The Financial Market Outlook provides a top/down analysis of the U.S. stock market. The objective is to identify those sectors, industries and firms that are most likely to drive stock market performance in 3Q. This article was updated on 05-Aug-2021.
The reopening trade dates to November 6, 2020. On that day, Pfizer announced the first successful COVID-19 vaccine. Since then, the best performing asset classes have been commodities, small cap stocks, REITS, mid-cap stocks and the value factor. In summary, the asset classes that performed poorly during lockdown have been winners in the post-vaccine phase.
The Value index (IVE) outperformed growth stocks in 2Q and year-to-date (YTD). The index is dominated by cyclical stocks with stronger earnings growth than tech-heavy growth stocks. This is most evident in the financial sector, which is the biggest component (26.4%) of the Value Index. In 2Q, the financial sector had the largest earnings growth upgrades of any sector. Banks should continue to benefit from further yield-curve steepening and that will also benefit the Value Index going forward.
The long-term consensus is for further yield increases. However, it’s the relative change in yields across countries that will drive relative market performance. For example, the Euro yield curve remains below zero out to 30 years. In contrast, the US yield curve is running 75 to 200 basis points higher. It should be no surprise then that Euro yields are rising faster than U.S. yields, as shown at right. The trend is likely to continue into 3Q. Key drivers include higher vaccination rates in Europe, the European Union recovery fund and delayed expansion when compared to the US.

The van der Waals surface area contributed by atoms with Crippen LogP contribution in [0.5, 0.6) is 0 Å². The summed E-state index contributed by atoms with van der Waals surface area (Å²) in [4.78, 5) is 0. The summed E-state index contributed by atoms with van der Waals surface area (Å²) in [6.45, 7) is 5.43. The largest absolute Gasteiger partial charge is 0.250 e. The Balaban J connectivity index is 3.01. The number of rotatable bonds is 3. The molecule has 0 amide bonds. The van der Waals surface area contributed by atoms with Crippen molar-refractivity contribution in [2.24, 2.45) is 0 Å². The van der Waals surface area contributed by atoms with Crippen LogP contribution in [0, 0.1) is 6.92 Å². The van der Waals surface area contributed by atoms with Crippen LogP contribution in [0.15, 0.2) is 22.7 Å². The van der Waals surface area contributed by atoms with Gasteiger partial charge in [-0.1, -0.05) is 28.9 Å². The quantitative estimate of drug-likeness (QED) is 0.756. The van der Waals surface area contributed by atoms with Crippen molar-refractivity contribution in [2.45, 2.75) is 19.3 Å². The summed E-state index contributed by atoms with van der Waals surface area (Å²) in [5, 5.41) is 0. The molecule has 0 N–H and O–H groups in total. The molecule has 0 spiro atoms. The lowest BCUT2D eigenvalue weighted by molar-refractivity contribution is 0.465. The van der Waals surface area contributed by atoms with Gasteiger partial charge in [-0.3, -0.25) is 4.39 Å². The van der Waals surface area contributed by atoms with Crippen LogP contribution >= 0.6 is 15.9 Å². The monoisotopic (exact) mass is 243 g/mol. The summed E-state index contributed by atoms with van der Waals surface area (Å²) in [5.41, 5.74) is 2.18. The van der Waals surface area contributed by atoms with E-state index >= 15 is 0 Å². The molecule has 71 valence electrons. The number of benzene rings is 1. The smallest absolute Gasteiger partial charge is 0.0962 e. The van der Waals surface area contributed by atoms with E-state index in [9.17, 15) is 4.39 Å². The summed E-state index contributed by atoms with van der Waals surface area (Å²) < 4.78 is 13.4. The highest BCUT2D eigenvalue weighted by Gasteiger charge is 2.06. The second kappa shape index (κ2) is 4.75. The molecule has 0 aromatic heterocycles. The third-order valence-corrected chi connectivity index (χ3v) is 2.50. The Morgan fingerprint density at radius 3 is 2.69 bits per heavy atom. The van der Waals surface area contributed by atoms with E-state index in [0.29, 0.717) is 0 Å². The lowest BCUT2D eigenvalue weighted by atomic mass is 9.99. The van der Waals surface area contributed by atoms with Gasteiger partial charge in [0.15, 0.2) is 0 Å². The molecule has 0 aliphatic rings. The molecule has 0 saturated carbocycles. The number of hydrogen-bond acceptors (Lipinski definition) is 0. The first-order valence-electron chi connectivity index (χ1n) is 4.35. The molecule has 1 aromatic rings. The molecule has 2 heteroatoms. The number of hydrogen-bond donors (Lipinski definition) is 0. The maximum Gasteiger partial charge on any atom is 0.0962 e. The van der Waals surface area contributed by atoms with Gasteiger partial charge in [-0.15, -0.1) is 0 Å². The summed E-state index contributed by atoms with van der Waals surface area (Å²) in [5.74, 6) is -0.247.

Rising interest rates point to increased likelihood for solid performance by cyclical, non-technology stocks. For this reason, the market outlook favors increased international stock weightings. Generally, the rest of the world is overweight cyclical value stocks when compared relative to the U.S., which has a higher weight in tech stocks. The difference in market composition should prove material going forward.
Stock market returns for all major developed and developing countries in 2Q.2021 are shown below.
The next charts compare the returns for growth versus value stocks, as well as large versus small cap stocks. On a world-wide basis, the dominance of large cap growth stocks continued given low yields in 2Q. However, value stock performance is also evident in small cap stocks in Emerging markets, which had out-sized returns last quarter.
The last piece of the reopening trade to keep in mind is the U.S. dollar. The U.S. Dollar Index (DXY) has traded sideways since the vaccine announcement. It should weaken once investors have fully priced in Fed tightening expectations. The dollar typically gains during global downturns and declines in the recovery phase. Dollar weakness will support performance of non-U.S. markets, notably emerging markets.
The U.S. economy is strong — the strongest in nearly 40 years. GDP growth in the first and second quarter came in at 6.3% and 6.5%. GDP estimates for 3Q across 58 broker-dealers range from 5.8% to 8.3% with a median of 7.0%. Similarly, company earnings in the first quarter of the year were among the best ever recorded. S&P 500 earnings growth shattered expectations (52% actual vs. 24% expected). Meanwhile, earnings growth for the second quarter is also coming in higher than expected (90.4% currently vs 52.4% at the end of March).
The breakdown of equity returns for the S&P 1500 by segment appears below for 2Q and YTD: